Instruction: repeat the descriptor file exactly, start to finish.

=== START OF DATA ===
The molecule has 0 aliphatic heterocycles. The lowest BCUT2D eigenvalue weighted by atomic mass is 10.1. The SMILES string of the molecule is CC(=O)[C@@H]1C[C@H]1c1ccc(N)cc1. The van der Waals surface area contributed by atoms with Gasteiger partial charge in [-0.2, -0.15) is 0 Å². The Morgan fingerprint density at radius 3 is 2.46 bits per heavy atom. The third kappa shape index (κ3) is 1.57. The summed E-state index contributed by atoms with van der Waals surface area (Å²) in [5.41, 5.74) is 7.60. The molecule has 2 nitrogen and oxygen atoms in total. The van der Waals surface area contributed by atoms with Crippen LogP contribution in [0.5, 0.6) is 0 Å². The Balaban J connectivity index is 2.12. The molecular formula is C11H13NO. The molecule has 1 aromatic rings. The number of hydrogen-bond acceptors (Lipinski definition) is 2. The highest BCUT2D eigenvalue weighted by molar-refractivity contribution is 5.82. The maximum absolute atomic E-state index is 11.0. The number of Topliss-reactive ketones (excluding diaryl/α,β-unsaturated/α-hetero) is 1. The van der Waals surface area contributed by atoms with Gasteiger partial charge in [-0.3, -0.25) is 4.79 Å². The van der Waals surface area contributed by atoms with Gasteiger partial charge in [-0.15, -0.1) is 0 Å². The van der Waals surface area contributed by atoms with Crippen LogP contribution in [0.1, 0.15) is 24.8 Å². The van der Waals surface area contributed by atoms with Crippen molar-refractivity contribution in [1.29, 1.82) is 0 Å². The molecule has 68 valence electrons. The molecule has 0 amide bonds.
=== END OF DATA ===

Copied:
The molecule has 0 aliphatic heterocycles. The lowest BCUT2D eigenvalue weighted by atomic mass is 10.1. The SMILES string of the molecule is CC(=O)[C@@H]1C[C@H]1c1ccc(N)cc1. The van der Waals surface area contributed by atoms with Gasteiger partial charge in [-0.2, -0.15) is 0 Å². The Morgan fingerprint density at radius 3 is 2.46 bits per heavy atom. The third kappa shape index (κ3) is 1.57. The summed E-state index contributed by atoms with van der Waals surface area (Å²) in [5.41, 5.74) is 7.60. The molecule has 2 nitrogen and oxygen atoms in total. The van der Waals surface area contributed by atoms with Crippen LogP contribution in [0.5, 0.6) is 0 Å². The Balaban J connectivity index is 2.12. The molecular formula is C11H13NO. The molecule has 1 aromatic rings. The number of hydrogen-bond acceptors (Lipinski definition) is 2. The highest BCUT2D eigenvalue weighted by molar-refractivity contribution is 5.82. The maximum absolute atomic E-state index is 11.0. The number of Topliss-reactive ketones (excluding diaryl/α,β-unsaturated/α-hetero) is 1. The van der Waals surface area contributed by atoms with Gasteiger partial charge in [-0.3, -0.25) is 4.79 Å². The van der Waals surface area contributed by atoms with Gasteiger partial charge in [-0.15, -0.1) is 0 Å². The van der Waals surface area contributed by atoms with Crippen LogP contribution in [0.1, 0.15) is 24.8 Å². The van der Waals surface area contributed by atoms with Crippen molar-refractivity contribution in [1.29, 1.82) is 0 Å². The molecule has 68 valence electrons. The molecule has 0 amide bonds.